issue in different ways.
-Not clear from the VOSTS assessment;
but it does seem to be the case that
students recognize that science itself is
affected by various societal factors; also,
the global courses seemed to play some
role in developing this understanding.
INST goal: Understanding of how
student decisions/actions (in the role
of scientist or citizen) impact the
issue.
-Seemed to be more awareness of others’
suffering in the pollution question
-Understanding that one is accountable for
one’s own problematic behavior (pollution
question) but decrease in pointing out
global connectedness
INST goal: Understanding of ethical
considerations.
– Certainly seemed to understand that
scientists may be affected by their
individual or cultural ethical standards
New Directions for
Integrative Studies
Newly adopted mission:
The Integrative Studies program aims to prepare Otterbein
undergraduates for the challenges and complexity of a 21st century world.
It foregrounds interdisciplinary and integrative skills, competencies,
and ways of knowing and is committed to the premise that one’s learning
should serve and shape one’s responsibilities in and to the world.
Goals and Outcomes based on AAC&U•LEAP Essential Learning Outcomes
•Assessing Global Learning: Matching Good Intentions with Good Practice
Caryn McTighe Musil
Goals and Learning Outcomes
GOAL ONE: To inspire intellectual curiosity about the world as it is
and a deeper understanding of the global condition.
Outcomes:
Students grasp the significance of past and present global
interconnections and interdependences in the human,
natural and physical worlds.
Students recognize the interactive and dynamic relationship
of global and local issues or problems.
Students understand sustainability as an economic, social and
environmental practice.
Students imagine and explore likely and alternative
global futures.
Goals and Learning Outcomes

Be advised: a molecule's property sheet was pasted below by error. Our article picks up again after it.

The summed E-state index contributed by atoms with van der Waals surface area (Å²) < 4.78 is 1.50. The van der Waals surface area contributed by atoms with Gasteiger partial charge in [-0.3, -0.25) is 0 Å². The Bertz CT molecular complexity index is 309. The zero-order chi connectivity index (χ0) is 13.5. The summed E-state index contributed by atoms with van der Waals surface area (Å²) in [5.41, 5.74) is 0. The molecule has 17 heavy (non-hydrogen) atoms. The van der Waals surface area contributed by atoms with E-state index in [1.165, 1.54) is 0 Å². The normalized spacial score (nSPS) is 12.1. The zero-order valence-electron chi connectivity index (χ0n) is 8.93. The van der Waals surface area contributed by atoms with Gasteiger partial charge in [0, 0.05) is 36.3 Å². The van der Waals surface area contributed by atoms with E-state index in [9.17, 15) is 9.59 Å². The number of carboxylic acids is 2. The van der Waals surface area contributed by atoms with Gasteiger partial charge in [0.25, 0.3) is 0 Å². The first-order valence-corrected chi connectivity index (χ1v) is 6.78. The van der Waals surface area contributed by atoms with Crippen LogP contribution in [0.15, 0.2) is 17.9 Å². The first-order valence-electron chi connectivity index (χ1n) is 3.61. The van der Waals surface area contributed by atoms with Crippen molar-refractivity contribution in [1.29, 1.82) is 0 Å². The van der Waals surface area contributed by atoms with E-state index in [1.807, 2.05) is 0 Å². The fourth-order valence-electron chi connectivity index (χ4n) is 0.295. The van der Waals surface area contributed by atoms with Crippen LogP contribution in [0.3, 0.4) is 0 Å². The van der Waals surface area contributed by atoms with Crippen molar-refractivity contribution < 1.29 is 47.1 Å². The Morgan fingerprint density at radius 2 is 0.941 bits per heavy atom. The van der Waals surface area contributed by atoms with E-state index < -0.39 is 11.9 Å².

GOAL TWO: To assist students in cultivating intercultural
knowledge and competencies.
GOAL THREE: To promote active and critical reflection on the
human self and its place in the world.
Outcomes:
Students study the self and the ways in which self is situated in
human, physical and natural worlds.
Goals and Learning Outcomes
GOAL FOUR: To challenge students to critically examine their
ethical choices and responsibilities for a global context.
Outcomes:
Students affirm the value of an enlarged ethical responsibility
to other persons, the natural world, and future generations.
Students explore and engage their relationship to the
global public good.
Students explore and engage the larger goals of
human and ecological flourishing.
Students appreciate sustainability as an economic,
social and environmental value.
Goals and Learning Outcomes
GOAL FIVE: To encourage purposeful public engagement
and social responsibility.
Outcomes:
Students acquire intellectual and practical skills necessary
for meaningful work and active participation in the local community
and the larger world.
Students explore multiple and evolving forms of civic identification
and belonging, with particular attention to the practice of citizenship
in local, national and global contexts.
Students explore the purpose of responsiveness and value of
action in the face of the pressing problems of the 21st century.
Students come to see themselves as responsible, engaged
and informed persons, capable and willing to act in ways that
will improve or reshape the world.
Acknowledgments:
Otterbein College Science Division
Department of Life Science
Department of Education
The Integrative Studies Program
Otterbein Center for Teaching and Learning
The McGregor Fund
National Science Foundation Grant # 0536681
AACU Shared Futures FIPSE Grant
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Common Book Experience - Appalachian State University